Alternatively, the vehicle may follow the cable by localizing the position with electronics means.

In any case, of a pipe or whether a cable is to be followed the guiding takesadvantage of the same principle: measurement, by means of a system suitable to the specific case, at the deviation of the route of the vehicle from the direction of the pipe or of the cable and utilization of the measurement signals in a control system individually which acts individually on the speed of each track independently.

The same deviation measurements are presented to the operator on the control panel allowing him either to control the regular operation of the automatic guide device, or, at his choice, to exclude the automatic device self, and to vary manually, on the base of the indications of the deviation measurement device, the speeds of the tracks and therefore to guide manually the vehicle.

The vehicle has no man on board; the operator is on the mother ship where, on a control panel, he has at his disposal both the indications and the measurements necessary to control the operation of the vehicle and the means for the remote-control'of the operations. Multiplex techniques are used in order to reduce to the minimum the number of the conductors necessary to the exchange of information between vehicle and surface.

We claim:

I. A vehicle for underwater entrenching of a pipeline or cable in a sea bed comprising: frame means adapted to be positioned in overlying relationship with said pipeline; drive means on said frame means adapted to propel the vehicle along the sea bed; survey means mounted on said frame means and adapted to be in contact with said pipeline for sensing deviations of the movement of the vehicle from the path of the pipeline, servo means adapted to receive a signal output from said survey means, said servo means being operatively coupled to said drive means whereby the direction of movement of the vehicle relative to the pipeline is controlled; and articulated arms mounted at one end to said frame means and having digging tools articulately mounted at the other end thereof, whereby a trench may be dug beneath said pipeline.

2. The vehicle of claim 1, wherein said drive means includes a pair of laterally spaced-apart tracks, whereby said vehicle may bridge said pipeline.

3. The vehicle of claim 2, further including supplementary support means located adjacent each of said tracks to prevent excessive sinking of said vehicle into the sea bed.

4. The vehicle of claim 1, further including means for covering the pipelines subsequent to its positioning in the trench.

5. The vehicle of claim 1, wherein said survey means includes a pantograph attached at one end of said frame means and adapted to slidably engage and follow the pipeline at the other end.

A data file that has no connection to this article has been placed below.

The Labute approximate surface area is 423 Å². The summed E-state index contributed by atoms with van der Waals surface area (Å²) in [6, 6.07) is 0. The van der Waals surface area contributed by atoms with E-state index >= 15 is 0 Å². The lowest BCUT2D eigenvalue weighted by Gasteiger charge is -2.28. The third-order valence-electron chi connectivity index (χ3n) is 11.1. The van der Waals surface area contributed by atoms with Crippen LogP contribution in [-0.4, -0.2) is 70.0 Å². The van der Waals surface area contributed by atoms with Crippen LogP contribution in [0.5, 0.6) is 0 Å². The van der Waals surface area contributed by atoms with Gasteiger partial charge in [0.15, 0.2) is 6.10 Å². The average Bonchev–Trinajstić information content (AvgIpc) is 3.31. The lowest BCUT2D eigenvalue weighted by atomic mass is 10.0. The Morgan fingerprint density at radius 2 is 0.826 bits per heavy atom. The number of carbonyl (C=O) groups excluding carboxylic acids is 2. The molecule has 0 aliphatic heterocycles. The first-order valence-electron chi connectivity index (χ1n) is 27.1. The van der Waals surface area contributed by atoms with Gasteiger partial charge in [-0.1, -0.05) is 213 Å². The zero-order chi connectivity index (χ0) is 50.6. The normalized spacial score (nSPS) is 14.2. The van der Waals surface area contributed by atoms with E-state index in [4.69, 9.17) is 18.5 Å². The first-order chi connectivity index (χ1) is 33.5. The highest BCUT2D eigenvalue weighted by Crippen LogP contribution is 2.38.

6. The vehicle according to claim 1, wherein said survey means includes a vertically disposed hydraulic cylinder, the cylinder being pivotally attached at its upper end to said frame means and adapted to slidably engage a cable at its other end, said cylinder being charged with a constant pressure whereby said cable may be carried at a prefixed tension. 7 a:

Patent Citations
Cited PatentFiling datePublication dateApplicantTitle
US3338059 *Jan 7, 1963Aug 29, 1967Brown & RootMethods and apparatus for entrenching submerged elongate structures
US3434297 *Jan 25, 1967Mar 25, 1969Bell Telephone Labor IncSubmarine cable burying machine
US3583170 *Jan 28, 1969Jun 8, 1971Douwe DevriesSubmerged pipeline entrenching apparatus and control systems for same
US3590589 *Jun 16, 1969Jul 6, 1971Ihc Holland NvApparatus for burying pipelines
US3670514 *Sep 4, 1970Jun 20, 1972Fluor CorpAutomatic submarine trencher
US3732700 *Aug 19, 1971May 15, 1973R LynchUnderwater pipeline and cable trenching apparatus
Referenced by
Citing PatentFiling datePublication dateApplicantTitle
US3978679 *Jan 22, 1975Sep 7, 1976Lecomte Claude FMethod and apparatus for underwater trench excavation and pipeline laying
US3995439 *Mar 3, 1975Dec 7, 1976O & K Orenstein & Koppel AktiengesellschaftDevice for embedding objects such as continuous pipes into water bottoms
US4149326 *Dec 2, 1977Apr 17, 1979Saipem S.P.A.Machine for digging a trench beneath a submerged pipeline
US4214387 *Jun 1, 1978Jul 29, 1980Brown & Root, Inc.Trenching apparatus and method
US4338042 *Oct 27, 1980Jul 6, 1982Epi Pneuma Systems S.P.A.Apparatus for the subaqueous entrenching of pipes
US4537530 *Mar 7, 1984Aug 27, 1985Kokusai Denshin Denwa Co., Ltd.Marine cable burying method and device therefor
US4749308 *Mar 10, 1987Jun 7, 1988Kokusai Denshin Denwa Co., Ltd.Self-propelled underwater cable burying machine
US5042959 *Aug 1, 1989Aug 27, 1991Masao SakagamiUndersea operation system
US5199193 *Apr 15, 1992Apr 6, 1993International Remote CorporationWorking machine
US5601383 *Apr 4, 1995Feb 11, 1997Goriziane S.P.A.Excavation method and apparatus for accessing underground pipes of pipelines for gas, oil, and the like for maintenance and/or restoration
DE3216685A1 *May 4, 1982Nov 25, 1982Snam ProgettiSelbstfahrende vorrichtung zum unterirdischen verlegen und aufgraben von unterseeleitungen
EP0004378A1 *Mar 21, 1979Oct 3, 1979EPI PNEUMA SYSTEM S.p.A.Apparatus for the subaqueous entrenching of pipes
WO2012158028A1 *May 14, 2012Nov 22, 2012Ihc Holland Ie B.V.Dredger provided with a remotely operable dredging vehicle, and method for dredging using such a dredger system
U.S. Classification405/160
International ClassificationG02B6/44, B60F3/00, B63C11/40, E02F5/10
Cooperative ClassificationB60F3/003, G02B6/4465, E02F5/109, E02F5/105, E02F5/108, B63C11/40
European ClassificationE02F5/10P10, E02F5/10P12, B63C11/40, E02F5/10P2, G02B6/44C8E3, B60F3/00C